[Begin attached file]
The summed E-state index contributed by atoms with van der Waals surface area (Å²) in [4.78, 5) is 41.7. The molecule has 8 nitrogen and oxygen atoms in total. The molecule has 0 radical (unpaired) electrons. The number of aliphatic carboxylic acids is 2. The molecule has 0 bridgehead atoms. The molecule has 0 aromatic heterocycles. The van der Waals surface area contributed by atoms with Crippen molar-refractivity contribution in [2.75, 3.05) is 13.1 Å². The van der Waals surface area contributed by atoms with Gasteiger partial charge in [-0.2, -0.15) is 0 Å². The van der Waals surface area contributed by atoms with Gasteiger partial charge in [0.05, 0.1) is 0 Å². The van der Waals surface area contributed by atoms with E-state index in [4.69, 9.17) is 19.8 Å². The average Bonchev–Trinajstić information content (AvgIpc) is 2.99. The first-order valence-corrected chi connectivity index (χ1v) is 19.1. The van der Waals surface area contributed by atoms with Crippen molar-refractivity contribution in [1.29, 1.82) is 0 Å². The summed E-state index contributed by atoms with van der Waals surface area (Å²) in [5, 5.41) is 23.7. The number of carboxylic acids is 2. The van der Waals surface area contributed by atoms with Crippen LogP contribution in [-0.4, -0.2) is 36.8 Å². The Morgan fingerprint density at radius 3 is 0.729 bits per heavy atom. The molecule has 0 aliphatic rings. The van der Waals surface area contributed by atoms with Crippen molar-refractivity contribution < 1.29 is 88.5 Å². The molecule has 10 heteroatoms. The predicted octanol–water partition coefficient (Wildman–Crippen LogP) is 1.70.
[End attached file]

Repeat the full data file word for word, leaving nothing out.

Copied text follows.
The summed E-state index contributed by atoms with van der Waals surface area (Å²) in [4.78, 5) is 41.7. The molecule has 8 nitrogen and oxygen atoms in total. The molecule has 0 radical (unpaired) electrons. The number of aliphatic carboxylic acids is 2. The molecule has 0 bridgehead atoms. The molecule has 0 aromatic heterocycles. The van der Waals surface area contributed by atoms with Crippen molar-refractivity contribution in [2.75, 3.05) is 13.1 Å². The van der Waals surface area contributed by atoms with Gasteiger partial charge in [-0.2, -0.15) is 0 Å². The van der Waals surface area contributed by atoms with Gasteiger partial charge in [0.05, 0.1) is 0 Å². The van der Waals surface area contributed by atoms with E-state index in [4.69, 9.17) is 19.8 Å². The average Bonchev–Trinajstić information content (AvgIpc) is 2.99. The first-order valence-corrected chi connectivity index (χ1v) is 19.1. The van der Waals surface area contributed by atoms with Crippen molar-refractivity contribution in [1.29, 1.82) is 0 Å². The summed E-state index contributed by atoms with van der Waals surface area (Å²) in [5, 5.41) is 23.7. The number of carboxylic acids is 2. The van der Waals surface area contributed by atoms with Crippen LogP contribution in [-0.4, -0.2) is 36.8 Å². The Morgan fingerprint density at radius 3 is 0.729 bits per heavy atom. The molecule has 0 aliphatic rings. The van der Waals surface area contributed by atoms with Crippen molar-refractivity contribution < 1.29 is 88.5 Å². The molecule has 10 heteroatoms. The predicted octanol–water partition coefficient (Wildman–Crippen LogP) is 1.70.